M. Carroll, Infancy and Earliest Childhood in the Roman World

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Maureen Carroll, Infancy and Earliest Childhood in the Roman World, Oxford, 2018.

Éditeur : Oxford University Press
336 pages
ISBN : 9780199687633
75 £


Despite the developing emphasis in current scholarship on children in Roman culture, there has been relatively little research to date on the role and significance of the youngest children within the family and in society. This volume singles out this youngest age group, the under one-year-olds, in the first comprehensive study of infancy and earliest childhood to encompass the Roman Empire as a whole: integrating social and cultural history with archaeological evidence, funerary remains, material culture, and the iconography of infancy, it explores how the very particular historical circumstances into which Roman children were born affected their lives as well as prevailing attitudes towards them. Examination of these varied strands of evidence, drawn from throughout the Roman world from the fourth century BC to the third century AD, allows the rhetoric about earliest childhood in Roman texts to be more broadly contextualized and reveals the socio-cultural developments that took place in parent-child relationships over this period. Presenting a fresh perspective on archaeological and historical debates, the volume refutes the notion that high infant mortality conditioned Roman parents not to engage in the early life of their children or to view them, or their deaths, with indifference, and concludes that even within the first weeks and months of life Roman children were invested with social and gendered identities and were perceived as having both personhood and value within society.


List of Figures
List of Abbreviations

1: Introduction
1.1: Locating Children in the Roman Family
1.2: Roman Infancy: Developing a Research Theme
1.3: Aim and Organization of this Study
2: Infants and Children in Pre-Roman Mediterranean Societies
2.1: Infant Death and Burial
2.1.1: Location and Method of Disposal: Cultural Differences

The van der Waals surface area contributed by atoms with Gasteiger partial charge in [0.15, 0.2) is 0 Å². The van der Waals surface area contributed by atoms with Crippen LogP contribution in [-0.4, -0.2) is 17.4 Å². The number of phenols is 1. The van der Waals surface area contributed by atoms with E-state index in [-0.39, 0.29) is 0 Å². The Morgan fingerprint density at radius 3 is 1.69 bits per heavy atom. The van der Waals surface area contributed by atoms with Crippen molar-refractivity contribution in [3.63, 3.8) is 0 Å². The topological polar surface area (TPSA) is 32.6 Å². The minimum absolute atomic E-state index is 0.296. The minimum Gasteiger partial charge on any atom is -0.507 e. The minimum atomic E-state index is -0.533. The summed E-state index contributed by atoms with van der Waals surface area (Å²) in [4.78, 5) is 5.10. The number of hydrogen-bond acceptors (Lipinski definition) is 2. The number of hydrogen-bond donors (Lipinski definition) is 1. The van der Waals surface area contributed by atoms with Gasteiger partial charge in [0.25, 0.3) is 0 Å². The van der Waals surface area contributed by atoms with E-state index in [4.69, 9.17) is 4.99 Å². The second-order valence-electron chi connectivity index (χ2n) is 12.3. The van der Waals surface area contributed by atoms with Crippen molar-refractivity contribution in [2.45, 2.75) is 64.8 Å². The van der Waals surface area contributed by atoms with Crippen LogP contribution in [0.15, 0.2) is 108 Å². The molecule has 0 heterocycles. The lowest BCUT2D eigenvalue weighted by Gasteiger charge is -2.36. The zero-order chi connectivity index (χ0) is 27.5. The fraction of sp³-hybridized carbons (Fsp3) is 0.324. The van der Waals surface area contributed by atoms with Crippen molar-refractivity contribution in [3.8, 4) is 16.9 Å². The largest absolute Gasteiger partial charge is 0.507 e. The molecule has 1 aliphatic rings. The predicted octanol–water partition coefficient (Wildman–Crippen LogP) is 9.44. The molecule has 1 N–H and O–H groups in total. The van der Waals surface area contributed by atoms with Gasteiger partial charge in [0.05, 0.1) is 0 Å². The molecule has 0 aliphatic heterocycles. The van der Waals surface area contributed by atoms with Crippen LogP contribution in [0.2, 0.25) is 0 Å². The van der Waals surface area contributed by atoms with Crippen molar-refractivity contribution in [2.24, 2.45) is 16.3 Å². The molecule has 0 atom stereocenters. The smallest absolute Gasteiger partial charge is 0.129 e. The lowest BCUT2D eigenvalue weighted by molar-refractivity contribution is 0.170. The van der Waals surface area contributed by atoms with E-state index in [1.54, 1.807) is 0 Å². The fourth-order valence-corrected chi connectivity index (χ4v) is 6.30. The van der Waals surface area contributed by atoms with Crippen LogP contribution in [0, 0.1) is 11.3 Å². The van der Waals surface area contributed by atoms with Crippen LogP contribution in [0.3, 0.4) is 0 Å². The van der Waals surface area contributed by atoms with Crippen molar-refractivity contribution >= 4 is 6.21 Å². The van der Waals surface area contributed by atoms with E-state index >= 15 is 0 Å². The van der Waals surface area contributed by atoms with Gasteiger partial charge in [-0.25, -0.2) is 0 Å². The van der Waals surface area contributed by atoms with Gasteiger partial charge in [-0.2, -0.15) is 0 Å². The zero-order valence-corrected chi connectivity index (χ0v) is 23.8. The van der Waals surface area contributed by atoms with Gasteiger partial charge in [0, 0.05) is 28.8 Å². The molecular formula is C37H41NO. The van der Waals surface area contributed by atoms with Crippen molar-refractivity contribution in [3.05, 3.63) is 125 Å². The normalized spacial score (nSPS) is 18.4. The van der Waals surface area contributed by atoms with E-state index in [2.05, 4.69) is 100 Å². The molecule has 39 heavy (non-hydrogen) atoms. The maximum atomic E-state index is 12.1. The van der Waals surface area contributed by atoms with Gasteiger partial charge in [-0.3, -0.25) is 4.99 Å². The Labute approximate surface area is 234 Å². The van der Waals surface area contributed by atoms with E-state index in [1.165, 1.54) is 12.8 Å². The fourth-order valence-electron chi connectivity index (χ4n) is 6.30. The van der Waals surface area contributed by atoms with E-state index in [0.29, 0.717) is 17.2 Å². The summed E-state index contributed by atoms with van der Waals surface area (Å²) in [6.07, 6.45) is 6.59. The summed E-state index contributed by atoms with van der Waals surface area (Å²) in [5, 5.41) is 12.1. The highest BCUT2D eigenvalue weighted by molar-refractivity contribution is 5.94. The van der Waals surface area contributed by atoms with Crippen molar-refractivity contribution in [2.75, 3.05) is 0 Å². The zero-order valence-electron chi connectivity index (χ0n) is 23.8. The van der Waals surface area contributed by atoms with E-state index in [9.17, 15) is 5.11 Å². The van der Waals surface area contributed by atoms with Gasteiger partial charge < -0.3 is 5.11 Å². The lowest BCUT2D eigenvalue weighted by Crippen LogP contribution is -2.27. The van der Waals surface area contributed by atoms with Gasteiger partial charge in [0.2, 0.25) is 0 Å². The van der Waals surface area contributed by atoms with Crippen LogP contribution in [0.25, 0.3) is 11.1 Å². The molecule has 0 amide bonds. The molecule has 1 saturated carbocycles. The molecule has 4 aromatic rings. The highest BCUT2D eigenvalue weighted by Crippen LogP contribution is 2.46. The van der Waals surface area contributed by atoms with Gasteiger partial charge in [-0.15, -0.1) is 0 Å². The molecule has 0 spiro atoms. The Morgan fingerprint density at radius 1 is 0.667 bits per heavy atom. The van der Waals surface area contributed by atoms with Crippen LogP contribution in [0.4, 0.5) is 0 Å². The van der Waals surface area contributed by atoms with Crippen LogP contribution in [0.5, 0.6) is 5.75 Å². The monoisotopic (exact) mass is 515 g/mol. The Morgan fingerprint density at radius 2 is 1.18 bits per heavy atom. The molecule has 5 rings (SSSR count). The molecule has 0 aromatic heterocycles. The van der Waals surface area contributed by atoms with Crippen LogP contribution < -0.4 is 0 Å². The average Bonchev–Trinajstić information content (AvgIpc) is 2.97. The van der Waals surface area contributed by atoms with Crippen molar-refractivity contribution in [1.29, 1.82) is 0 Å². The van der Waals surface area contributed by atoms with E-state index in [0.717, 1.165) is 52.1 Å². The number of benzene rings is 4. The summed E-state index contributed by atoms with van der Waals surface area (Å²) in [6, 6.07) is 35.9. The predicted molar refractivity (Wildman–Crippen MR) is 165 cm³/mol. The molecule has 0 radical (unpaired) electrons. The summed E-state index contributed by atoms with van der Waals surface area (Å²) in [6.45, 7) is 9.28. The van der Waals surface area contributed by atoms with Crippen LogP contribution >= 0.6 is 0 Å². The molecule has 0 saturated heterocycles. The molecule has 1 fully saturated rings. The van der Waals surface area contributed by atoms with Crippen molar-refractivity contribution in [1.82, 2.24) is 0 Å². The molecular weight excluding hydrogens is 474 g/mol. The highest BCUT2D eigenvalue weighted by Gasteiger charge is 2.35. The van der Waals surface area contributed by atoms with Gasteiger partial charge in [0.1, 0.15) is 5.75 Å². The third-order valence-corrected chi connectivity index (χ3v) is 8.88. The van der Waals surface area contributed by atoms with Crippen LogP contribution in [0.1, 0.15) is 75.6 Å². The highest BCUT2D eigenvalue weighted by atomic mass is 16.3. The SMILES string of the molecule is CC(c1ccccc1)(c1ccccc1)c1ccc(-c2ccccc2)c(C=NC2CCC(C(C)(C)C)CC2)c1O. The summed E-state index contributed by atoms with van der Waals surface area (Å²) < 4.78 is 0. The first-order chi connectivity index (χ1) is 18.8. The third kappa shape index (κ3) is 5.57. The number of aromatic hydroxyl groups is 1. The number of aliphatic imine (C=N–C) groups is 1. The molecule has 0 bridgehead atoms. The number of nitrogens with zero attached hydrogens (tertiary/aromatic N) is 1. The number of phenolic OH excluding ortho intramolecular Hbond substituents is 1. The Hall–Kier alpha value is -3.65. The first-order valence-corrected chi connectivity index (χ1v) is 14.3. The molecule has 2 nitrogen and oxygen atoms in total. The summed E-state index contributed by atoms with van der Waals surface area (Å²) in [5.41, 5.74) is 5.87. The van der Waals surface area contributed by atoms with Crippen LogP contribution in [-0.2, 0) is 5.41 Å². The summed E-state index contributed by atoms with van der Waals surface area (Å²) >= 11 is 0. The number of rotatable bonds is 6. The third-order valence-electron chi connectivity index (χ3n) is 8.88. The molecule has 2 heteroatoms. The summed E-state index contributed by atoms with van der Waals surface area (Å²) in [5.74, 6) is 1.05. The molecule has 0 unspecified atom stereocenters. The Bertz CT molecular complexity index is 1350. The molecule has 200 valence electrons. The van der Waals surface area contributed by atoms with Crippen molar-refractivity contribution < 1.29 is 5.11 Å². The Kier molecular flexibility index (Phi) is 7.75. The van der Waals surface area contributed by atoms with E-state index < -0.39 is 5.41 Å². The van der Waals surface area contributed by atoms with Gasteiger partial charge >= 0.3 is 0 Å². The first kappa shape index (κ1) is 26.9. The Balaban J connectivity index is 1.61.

2.1.2: Grave Goods for Infants
2.2: Pregnancy and Childbirth in Pre-Roman Art
2.3: Images of Infants and the Family in Life and Death
2.4: Infants and the Divine in the Greek World
3: Mother and Child: Pregnancy, Birth, and Health
3.1: Fetal Development in the Womb
3.2: Childbirth and Death in Childbirth
3.3: The Life Course: Milestones in the First Year of Life
3.4: Health and Disease of Infants: The Bioarchaeological Evidence
3.5: Divine Protection of the Infant
4: The Material Culture of Infancy
4.1: Feeding Bottles
4.2: Clothing
4.3: Cribs, Cradles, and Blankets
4.4: Apotropaic Jewellery
4.5: Pets and Toys
5: Picturing Infants and Families in Roman Art
5.1: Imperial and Ideological Images of Roman Infants and Families
5.2: Barbarian Parents and Infants
5.3: Biographical Sarcophagi and Vignettes of Roman Family Life
5.4: Portraits and Statues of Infants
6: Mors Immatura I: Contextualizing the Death and Burial of Infants
6.1: Infant Mortality and Age at Death
6.2: Burial Sites of Infants: Integration or Exclusion?
6.2.1: Infant Burials in Communal Cemeteries
6.2.2: Infant Burials in Settlements and Buildings
6.2.3: Infant Burials in Roman Forts
6.3: Infant Sacrifice, Infanticide, and Exposure
7: Mors Immatura II: The Treatment of the Infant Body in Death
7.1: Marseille: Greek and Roman Burials in Cultural Comparison
7.2: Cremation vs. Inhumation . . . and Mummification
7.3: Containers, Coffins, and Wrappings for the Infant Body
7.4: Investment and Expense
7.5: Grave Goods and Offerings
8: Funerary Commemoration of Infants
8.1: Age at Death in Epitaphs
8.2: Expressions of Grief and Loss
8.3: Funerary Images of Infants
8.4: Mother and Infant Commemorated
8.5: Children and the Social Status of the Family
9: Integrated Perspectives on Roman Infancy
9.1: Re-Evaluating Laws on Mourning
9.2: Compensating for Lives Unlived?

Appendix: Tables 1-8


Source : Oxford University Press


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